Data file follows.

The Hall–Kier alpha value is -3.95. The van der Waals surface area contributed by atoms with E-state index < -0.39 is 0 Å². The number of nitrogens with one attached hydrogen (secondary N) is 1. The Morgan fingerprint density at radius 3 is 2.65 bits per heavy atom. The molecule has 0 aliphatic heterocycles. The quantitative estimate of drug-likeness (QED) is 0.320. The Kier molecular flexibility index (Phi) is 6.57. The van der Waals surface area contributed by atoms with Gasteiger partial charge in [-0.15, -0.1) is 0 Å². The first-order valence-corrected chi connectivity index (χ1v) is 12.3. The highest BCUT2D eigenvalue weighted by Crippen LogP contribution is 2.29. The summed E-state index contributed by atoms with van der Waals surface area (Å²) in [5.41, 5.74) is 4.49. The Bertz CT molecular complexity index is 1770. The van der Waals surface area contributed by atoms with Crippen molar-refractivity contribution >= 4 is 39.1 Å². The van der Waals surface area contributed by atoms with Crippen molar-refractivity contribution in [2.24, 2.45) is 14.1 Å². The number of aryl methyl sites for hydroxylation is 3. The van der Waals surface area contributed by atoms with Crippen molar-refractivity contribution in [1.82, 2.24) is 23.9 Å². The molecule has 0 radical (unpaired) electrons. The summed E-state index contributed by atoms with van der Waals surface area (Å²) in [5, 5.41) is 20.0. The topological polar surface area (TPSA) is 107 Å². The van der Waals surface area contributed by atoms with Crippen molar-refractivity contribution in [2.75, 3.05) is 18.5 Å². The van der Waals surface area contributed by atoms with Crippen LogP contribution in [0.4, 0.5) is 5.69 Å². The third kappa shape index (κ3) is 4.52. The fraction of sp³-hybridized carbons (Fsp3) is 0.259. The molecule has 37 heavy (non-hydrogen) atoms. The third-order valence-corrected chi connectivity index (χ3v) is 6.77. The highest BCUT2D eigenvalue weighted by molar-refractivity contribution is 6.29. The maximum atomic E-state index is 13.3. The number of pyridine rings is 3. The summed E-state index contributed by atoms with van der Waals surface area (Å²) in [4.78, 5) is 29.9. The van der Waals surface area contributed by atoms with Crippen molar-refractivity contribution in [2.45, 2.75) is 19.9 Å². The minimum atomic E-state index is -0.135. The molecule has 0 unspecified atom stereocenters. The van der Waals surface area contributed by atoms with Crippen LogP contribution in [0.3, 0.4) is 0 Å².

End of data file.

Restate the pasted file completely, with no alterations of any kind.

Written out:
The Hall–Kier alpha value is -3.95. The van der Waals surface area contributed by atoms with E-state index < -0.39 is 0 Å². The number of nitrogens with one attached hydrogen (secondary N) is 1. The Morgan fingerprint density at radius 3 is 2.65 bits per heavy atom. The molecule has 0 aliphatic heterocycles. The quantitative estimate of drug-likeness (QED) is 0.320. The Kier molecular flexibility index (Phi) is 6.57. The van der Waals surface area contributed by atoms with Gasteiger partial charge in [-0.15, -0.1) is 0 Å². The first-order valence-corrected chi connectivity index (χ1v) is 12.3. The highest BCUT2D eigenvalue weighted by Crippen LogP contribution is 2.29. The summed E-state index contributed by atoms with van der Waals surface area (Å²) in [5.41, 5.74) is 4.49. The Bertz CT molecular complexity index is 1770. The van der Waals surface area contributed by atoms with Crippen molar-refractivity contribution >= 4 is 39.1 Å². The van der Waals surface area contributed by atoms with Crippen molar-refractivity contribution in [2.24, 2.45) is 14.1 Å². The number of aryl methyl sites for hydroxylation is 3. The van der Waals surface area contributed by atoms with Crippen molar-refractivity contribution in [1.82, 2.24) is 23.9 Å². The molecule has 0 radical (unpaired) electrons. The summed E-state index contributed by atoms with van der Waals surface area (Å²) in [5, 5.41) is 20.0. The topological polar surface area (TPSA) is 107 Å². The van der Waals surface area contributed by atoms with Crippen molar-refractivity contribution in [2.75, 3.05) is 18.5 Å². The van der Waals surface area contributed by atoms with Crippen LogP contribution in [0.4, 0.5) is 5.69 Å². The third kappa shape index (κ3) is 4.52. The fraction of sp³-hybridized carbons (Fsp3) is 0.259. The molecule has 37 heavy (non-hydrogen) atoms. The third-order valence-corrected chi connectivity index (χ3v) is 6.77. The highest BCUT2D eigenvalue weighted by molar-refractivity contribution is 6.29. The maximum atomic E-state index is 13.3. The number of pyridine rings is 3. The summed E-state index contributed by atoms with van der Waals surface area (Å²) in [4.78, 5) is 29.9. The van der Waals surface area contributed by atoms with Crippen molar-refractivity contribution in [2.45, 2.75) is 19.9 Å². The minimum atomic E-state index is -0.135. The molecule has 0 unspecified atom stereocenters. The van der Waals surface area contributed by atoms with Crippen LogP contribution in [0.3, 0.4) is 0 Å².